What do "high sea" and "carry" mean in this sentence?

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This is a line from Google's definition of "poop":

(of a wave) break over the stern of (a ship), sometimes causing it to capsize.

"carrying a high sea, we were badly pooped"

This line doesn't make sense to me. What do "high" sea and "carry" mean here? "High sea" doesn't seem to refer to the high seas. The verbal usage of "poop" here comes from the noun "poop" (in nautical terms refers to the raised area at the rear of a ship).

Eddie Kal

Posted 2019-03-28T22:18:15.210

Reputation: 15 761

There are a lot of meanings of “poop”. This one seems to be a nautical term. Is this the meaning you were looking for? As someone who is not familiar with nautical terminology I am not sure what “carrying a high sea” means in this context, either. – Mixolydian – 2019-03-28T22:22:35.257

@Mixolydian Good call pointing that out. I am adding the definition to the question. – Eddie Kal – 2019-03-28T22:45:19.407

Answers

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There's a lot of specialist nautical terminology here. I'm not an expert on this, but I've done a bit of checking with people who know more, and I'm reasonably confident.

For a sailing ship to be carrying an environmental condition - sea state, weather, etc - is a term I'm not terribly familiar with, but I gather it just means to be experiencing that condition.

A high sea is referring to the sea state, how rough the sea is.

Being badly pooped is to have a lot of water breaking over the poop deck, or the rearmost, elevated deck on a sailing ship. Even relatively small sailing ships would have this, even if they have no real forecastle to speak of, because it shields the quarterdeck in front of it, where the helmsman (or coxswain) and captain (if they aren't the same person) are, directing the ship.

Now, I tried to find where the dictionaries online might have gotten this quote, and discovered that they missed out a bit of the middle of it that might make it slightly easier to understand, though it's still obscure to the layman:

"As it grew dark I drew away, and headed up for Plymouth. Off Rame Head, carrying a high sea on the quarter, we were badly pooped" (source: Lonely Road By Nevil Shute)

That makes it more clear what carrying a high sea is meant to mean; on the quarter refers to a direction, between abeam (to one side) and astern. Thus the sea state, the high sea, is being driven from a diagonal direction to one side of and behind the ship. Because of that, there was a lot of water breaking onto the poop deck.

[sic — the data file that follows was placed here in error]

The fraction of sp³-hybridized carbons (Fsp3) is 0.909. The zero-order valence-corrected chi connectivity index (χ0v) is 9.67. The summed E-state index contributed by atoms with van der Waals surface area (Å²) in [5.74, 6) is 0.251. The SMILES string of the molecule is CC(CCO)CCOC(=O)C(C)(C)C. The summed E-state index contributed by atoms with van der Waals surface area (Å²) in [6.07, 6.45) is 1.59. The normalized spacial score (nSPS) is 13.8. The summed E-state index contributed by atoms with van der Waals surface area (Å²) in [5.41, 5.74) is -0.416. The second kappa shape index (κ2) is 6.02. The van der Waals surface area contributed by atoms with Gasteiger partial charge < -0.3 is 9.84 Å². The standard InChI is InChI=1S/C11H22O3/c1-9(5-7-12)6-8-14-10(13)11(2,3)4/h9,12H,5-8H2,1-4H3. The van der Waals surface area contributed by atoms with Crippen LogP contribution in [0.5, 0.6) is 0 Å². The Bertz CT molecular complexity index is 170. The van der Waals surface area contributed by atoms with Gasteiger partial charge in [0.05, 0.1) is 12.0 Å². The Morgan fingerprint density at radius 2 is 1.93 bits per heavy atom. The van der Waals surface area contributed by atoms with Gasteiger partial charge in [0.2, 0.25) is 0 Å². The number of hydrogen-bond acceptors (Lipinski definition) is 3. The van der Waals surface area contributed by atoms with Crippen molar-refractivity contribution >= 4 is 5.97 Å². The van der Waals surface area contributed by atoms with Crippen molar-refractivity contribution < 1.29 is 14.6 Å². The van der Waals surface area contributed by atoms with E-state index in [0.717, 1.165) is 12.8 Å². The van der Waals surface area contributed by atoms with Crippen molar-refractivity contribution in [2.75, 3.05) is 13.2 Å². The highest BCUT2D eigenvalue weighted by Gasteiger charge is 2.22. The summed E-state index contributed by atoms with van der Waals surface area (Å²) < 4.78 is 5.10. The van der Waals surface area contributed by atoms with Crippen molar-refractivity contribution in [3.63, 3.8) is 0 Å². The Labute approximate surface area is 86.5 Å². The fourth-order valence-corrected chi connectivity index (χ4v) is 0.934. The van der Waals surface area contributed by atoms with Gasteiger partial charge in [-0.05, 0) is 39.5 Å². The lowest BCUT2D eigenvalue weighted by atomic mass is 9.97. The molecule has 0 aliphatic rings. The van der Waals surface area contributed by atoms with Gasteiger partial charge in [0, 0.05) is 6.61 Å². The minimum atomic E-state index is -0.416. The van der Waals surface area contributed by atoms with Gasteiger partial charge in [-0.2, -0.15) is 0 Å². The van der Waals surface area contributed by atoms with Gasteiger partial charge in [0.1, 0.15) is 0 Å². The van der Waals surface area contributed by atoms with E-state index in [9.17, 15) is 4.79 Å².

SamBC

Posted 2019-03-28T22:18:15.210

Reputation: 21 301

2In this context, I think carrying is roughly synonymous with weathering or surviving. I doubt you could carry a placid sea, for example. – Kevin – 2019-03-29T06:17:49.027

10@SamBC has it right. I am a master mariner & his interpretation is correct. Every profession has its specialist terminology. To Carry a Sea on the quarter means the sea is coming from either 4:30 or 7:30. To poop badly means that a wave has broken over the stern and there is A LOT of green water on deck. This can be a very dangerous state as the vessel's buoyancy aft is significantly reduced and can lead to a broach where the vessel lies beam-on (across) to the sea and is in danger of being rolled. – pHred – 2019-03-29T10:38:30.670

@pHred what did you mean by “green water”? Why is it green? – Andrew Tobilko – 2019-03-29T14:47:35.930

6"Green water" basically means a significant quantity of seawater, as opposed to just getting sprayed with foam from the tip of the wave (which would be white in appearance). – dwizum – 2019-03-29T14:54:48.500

I've also heard the expression "solid green water", which I just take to mean "yup, definitely green". – SamBC – 2019-03-29T14:57:56.293

My dictionary is of the opinion that a coxswain is unlikely to be found on the quarterdeck, as he is supposed to be taking care of the ship's boat, or the cock, of which he is the "boy", or a swain. I may be ways off with my weak understanding of nautical terms, of course. – Bass – 2019-03-29T19:33:24.950

@Bass: It was also the term for the petty officer who actually manned the wheel of the ship at the direction of an officer. Back in the age of sail, obviously. The name actually came, AIUI, from their official job being on the captain's barge/boat/gig/etc, but that wasn't usually in use, so they did the helm on the ship as a whole. – SamBC – 2019-03-29T20:13:21.327

I can't stop repeating this phrase: "To poop badly means that a wave has broken over the stern..." – barbecue – 2019-03-29T21:45:10.403

@dwizum has got the essence of it. Think about a wave breaking at the beach. White water at the top, strongly aerated, lots of foam. Below that a body of solid water. In a large sea even white water can put a lot of water on deck. Green water however is orders of magnitude more dangerous. The vessel essentially becomes momentarily (one hopes) submerged for a portion of its length. – pHred – 2019-03-29T22:30:59.690

Separate comment, I wanted to address the OP's original question. There are a number of other incorrect uses of / misunderstandings of terms in this thread, most related to differences between historic sailing vessels and modern motor vessels. I do not want to be 'that' pedantic guy. – pHred – 2019-03-29T22:38:51.797

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When we say a ship is 'carrying a high sea" we mean that the sea in which it is sailing is very rough, with waves that are large enough to poop the ship (verb, meaning to break over the stern of the ship causing it to capsize, or nearly do so).

Michael Harvey

Posted 2019-03-28T22:18:15.210

Reputation: 31 750